A few years ago, I identified the problem with SOA efforts as that most of them were actually series of "JBOWS" implementations - or Just a Bunch of Web Services.
JABERS, or 'Just a Bunch of Elegant REST Services'
That was back in 2005. Have things gotten any more organized? A bit, perhaps. But while there has been talk of SOA being dead, perhaps it's more appropriate to say SOA is still stuck in the birth canal.
In the meantime, while doctors and midwives continue to futilely yell "push, push, push," standards have shifted a bit.
Herbjörn Wilhelmsen, a top-notch SOA and IT consultant whom I've had the pleasure of working with at the SOA Symposia every year, just made note of this shift in his latest post.
Essentially, many companies are now attempting to patch together REST-based services, with no overarching architectural strategy, he points out. While REST is the "new fire in the universe," and many consider it be "better, simpler and more elegant than Web services," it still won't cut it in the move to service-oriented architecture.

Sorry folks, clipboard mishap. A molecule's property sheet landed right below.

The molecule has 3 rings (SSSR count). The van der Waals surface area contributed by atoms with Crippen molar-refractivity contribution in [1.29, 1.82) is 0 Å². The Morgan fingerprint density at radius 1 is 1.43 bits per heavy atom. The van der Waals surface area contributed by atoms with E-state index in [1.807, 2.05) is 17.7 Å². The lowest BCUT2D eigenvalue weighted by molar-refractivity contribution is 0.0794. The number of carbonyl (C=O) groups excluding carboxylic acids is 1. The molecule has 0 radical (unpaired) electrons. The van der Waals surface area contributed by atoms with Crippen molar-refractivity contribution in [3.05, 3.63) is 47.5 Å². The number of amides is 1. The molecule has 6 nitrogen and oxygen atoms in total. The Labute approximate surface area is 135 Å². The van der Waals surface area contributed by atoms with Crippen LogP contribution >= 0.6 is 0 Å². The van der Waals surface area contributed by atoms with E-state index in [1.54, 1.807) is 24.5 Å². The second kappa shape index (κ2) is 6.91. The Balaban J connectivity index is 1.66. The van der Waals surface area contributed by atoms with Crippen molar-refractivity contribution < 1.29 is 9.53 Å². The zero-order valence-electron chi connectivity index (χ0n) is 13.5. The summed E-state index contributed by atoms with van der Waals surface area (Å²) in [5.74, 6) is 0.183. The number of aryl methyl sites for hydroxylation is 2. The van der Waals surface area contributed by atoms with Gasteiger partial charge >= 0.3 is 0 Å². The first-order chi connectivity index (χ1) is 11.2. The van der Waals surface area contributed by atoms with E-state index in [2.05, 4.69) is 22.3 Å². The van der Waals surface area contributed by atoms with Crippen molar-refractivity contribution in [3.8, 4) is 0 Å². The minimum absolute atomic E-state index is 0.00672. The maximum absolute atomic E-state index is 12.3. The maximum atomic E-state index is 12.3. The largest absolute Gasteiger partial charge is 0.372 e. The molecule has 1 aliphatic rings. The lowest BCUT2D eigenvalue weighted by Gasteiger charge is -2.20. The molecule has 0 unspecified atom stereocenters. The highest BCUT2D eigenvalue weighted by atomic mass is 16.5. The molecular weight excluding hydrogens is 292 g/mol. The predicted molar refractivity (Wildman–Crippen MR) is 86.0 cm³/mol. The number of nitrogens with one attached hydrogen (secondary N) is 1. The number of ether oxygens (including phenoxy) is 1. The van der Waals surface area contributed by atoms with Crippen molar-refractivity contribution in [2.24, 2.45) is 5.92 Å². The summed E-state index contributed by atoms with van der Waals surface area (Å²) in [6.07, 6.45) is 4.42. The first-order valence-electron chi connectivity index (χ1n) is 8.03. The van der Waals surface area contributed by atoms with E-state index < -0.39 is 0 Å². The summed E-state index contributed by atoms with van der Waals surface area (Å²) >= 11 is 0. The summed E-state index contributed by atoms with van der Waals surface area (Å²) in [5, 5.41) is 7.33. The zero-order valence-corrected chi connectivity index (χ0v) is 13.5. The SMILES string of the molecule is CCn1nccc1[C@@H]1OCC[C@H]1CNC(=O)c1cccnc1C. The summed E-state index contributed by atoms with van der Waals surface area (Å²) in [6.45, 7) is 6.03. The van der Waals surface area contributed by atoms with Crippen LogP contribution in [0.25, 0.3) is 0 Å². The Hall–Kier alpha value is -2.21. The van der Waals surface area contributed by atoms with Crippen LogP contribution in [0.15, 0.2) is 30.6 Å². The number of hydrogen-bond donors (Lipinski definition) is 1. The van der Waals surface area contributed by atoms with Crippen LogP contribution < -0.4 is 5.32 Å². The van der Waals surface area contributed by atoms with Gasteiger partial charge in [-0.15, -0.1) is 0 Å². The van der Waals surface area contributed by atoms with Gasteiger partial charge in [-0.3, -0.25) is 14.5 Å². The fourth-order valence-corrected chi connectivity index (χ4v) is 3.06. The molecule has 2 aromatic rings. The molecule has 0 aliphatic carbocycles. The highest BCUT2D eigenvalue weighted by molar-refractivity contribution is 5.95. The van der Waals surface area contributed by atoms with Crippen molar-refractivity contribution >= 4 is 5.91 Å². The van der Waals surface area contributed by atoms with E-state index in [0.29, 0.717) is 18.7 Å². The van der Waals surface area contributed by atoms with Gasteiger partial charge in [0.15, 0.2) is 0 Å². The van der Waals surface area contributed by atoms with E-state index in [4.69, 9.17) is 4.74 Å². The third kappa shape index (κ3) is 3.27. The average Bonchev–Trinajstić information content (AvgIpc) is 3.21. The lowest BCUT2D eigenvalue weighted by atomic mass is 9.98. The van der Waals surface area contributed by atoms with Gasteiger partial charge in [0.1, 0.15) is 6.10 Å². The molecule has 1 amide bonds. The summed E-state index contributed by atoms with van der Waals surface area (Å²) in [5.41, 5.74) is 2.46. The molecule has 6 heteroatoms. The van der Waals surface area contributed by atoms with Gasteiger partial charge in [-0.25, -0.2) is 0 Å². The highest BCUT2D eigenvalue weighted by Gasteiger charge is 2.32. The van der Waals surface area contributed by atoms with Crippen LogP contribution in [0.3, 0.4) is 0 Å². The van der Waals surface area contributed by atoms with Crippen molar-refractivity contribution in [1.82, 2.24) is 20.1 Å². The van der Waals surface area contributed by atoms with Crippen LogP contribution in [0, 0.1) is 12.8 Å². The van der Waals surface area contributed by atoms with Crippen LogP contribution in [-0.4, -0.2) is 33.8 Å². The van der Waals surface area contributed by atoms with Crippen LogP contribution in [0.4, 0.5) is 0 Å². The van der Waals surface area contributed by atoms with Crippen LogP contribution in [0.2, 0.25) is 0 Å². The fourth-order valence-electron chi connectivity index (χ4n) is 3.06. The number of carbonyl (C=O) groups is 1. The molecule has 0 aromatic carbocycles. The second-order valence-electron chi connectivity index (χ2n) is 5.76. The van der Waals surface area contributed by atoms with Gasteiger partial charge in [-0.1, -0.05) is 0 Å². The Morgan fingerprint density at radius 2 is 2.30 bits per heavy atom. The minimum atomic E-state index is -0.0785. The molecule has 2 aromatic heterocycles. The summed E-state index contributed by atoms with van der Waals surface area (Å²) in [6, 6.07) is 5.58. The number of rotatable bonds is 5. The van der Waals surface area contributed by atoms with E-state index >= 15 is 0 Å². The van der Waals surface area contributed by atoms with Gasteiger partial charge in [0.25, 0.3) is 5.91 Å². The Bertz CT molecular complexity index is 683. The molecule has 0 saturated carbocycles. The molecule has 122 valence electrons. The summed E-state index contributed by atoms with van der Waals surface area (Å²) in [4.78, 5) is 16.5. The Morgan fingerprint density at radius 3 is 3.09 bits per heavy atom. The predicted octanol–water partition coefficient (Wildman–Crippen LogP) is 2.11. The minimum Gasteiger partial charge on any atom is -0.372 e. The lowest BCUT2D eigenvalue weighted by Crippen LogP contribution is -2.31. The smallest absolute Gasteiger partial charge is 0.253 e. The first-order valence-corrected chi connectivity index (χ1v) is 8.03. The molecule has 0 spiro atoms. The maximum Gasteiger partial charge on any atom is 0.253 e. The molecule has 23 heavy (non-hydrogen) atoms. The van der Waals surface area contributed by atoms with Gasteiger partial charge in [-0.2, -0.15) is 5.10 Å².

As Herbjörn reminds us, "in spite of all this elegance and simplicity, if you miss out on the really important things, REST will not help you attain the goals of SOA or anything remotely similar." Those important things include clear strategic leadership, business value, service discoverability, testing, and monitoring.
Lesson: A bunch of services, no matter if they are simpler and more elegant than those that preceded them, do not a service oriented architecture make. Standards are necessary to SOA, but SOA is not about any particular standard.
Or, as was mentioned in the SOA Manifesto, "Products and standards alone will neither give you SOA nor apply the service orientation paradigm for you."
And for further and somewhat more technical discussion, revisit this post by William Martinez Pomares, who also warns that there's too much of a tendency to look at REST as the magic ingredient for SOA with the same hopefulness once applied to SOAP and Web services. His sage words: "REST is another architectural Style. It was made for a very different problem and I can assure you it is not the replacement of SOA."